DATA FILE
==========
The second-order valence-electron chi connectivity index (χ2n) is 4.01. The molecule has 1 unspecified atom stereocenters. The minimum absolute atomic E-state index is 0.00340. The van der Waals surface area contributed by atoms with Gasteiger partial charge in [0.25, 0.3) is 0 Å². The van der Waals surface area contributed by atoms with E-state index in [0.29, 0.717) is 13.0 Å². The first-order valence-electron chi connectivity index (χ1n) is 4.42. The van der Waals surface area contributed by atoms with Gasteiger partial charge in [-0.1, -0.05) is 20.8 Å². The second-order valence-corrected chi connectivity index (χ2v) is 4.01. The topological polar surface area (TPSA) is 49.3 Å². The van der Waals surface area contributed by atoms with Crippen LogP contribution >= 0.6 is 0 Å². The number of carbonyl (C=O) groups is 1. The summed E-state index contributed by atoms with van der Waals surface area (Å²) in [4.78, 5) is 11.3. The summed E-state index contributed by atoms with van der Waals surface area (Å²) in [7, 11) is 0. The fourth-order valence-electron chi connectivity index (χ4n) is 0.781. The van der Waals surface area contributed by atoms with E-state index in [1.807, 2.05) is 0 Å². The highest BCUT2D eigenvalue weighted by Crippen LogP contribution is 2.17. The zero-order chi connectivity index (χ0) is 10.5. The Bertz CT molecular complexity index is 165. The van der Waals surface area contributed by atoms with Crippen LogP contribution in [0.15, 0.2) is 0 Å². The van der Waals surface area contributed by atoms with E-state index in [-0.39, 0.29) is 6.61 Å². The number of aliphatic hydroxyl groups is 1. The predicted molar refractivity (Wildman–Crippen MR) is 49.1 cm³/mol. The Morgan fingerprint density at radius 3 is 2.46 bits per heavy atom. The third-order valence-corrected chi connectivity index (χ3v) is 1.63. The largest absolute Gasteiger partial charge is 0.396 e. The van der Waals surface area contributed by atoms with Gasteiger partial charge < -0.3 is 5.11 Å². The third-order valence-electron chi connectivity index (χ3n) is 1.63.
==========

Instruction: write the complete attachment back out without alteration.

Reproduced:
The second-order valence-electron chi connectivity index (χ2n) is 4.01. The molecule has 1 unspecified atom stereocenters. The minimum absolute atomic E-state index is 0.00340. The van der Waals surface area contributed by atoms with Gasteiger partial charge in [0.25, 0.3) is 0 Å². The van der Waals surface area contributed by atoms with E-state index in [0.29, 0.717) is 13.0 Å². The first-order valence-electron chi connectivity index (χ1n) is 4.42. The van der Waals surface area contributed by atoms with Gasteiger partial charge in [-0.1, -0.05) is 20.8 Å². The second-order valence-corrected chi connectivity index (χ2v) is 4.01. The topological polar surface area (TPSA) is 49.3 Å². The van der Waals surface area contributed by atoms with Crippen LogP contribution >= 0.6 is 0 Å². The number of carbonyl (C=O) groups is 1. The summed E-state index contributed by atoms with van der Waals surface area (Å²) in [4.78, 5) is 11.3. The summed E-state index contributed by atoms with van der Waals surface area (Å²) in [7, 11) is 0. The fourth-order valence-electron chi connectivity index (χ4n) is 0.781. The van der Waals surface area contributed by atoms with E-state index in [1.807, 2.05) is 0 Å². The highest BCUT2D eigenvalue weighted by Crippen LogP contribution is 2.17. The zero-order chi connectivity index (χ0) is 10.5. The Bertz CT molecular complexity index is 165. The van der Waals surface area contributed by atoms with Crippen LogP contribution in [0.15, 0.2) is 0 Å². The van der Waals surface area contributed by atoms with E-state index in [-0.39, 0.29) is 6.61 Å². The number of aliphatic hydroxyl groups is 1. The predicted molar refractivity (Wildman–Crippen MR) is 49.1 cm³/mol. The Morgan fingerprint density at radius 3 is 2.46 bits per heavy atom. The third-order valence-corrected chi connectivity index (χ3v) is 1.63. The largest absolute Gasteiger partial charge is 0.396 e. The van der Waals surface area contributed by atoms with Gasteiger partial charge < -0.3 is 5.11 Å². The third-order valence-electron chi connectivity index (χ3n) is 1.63.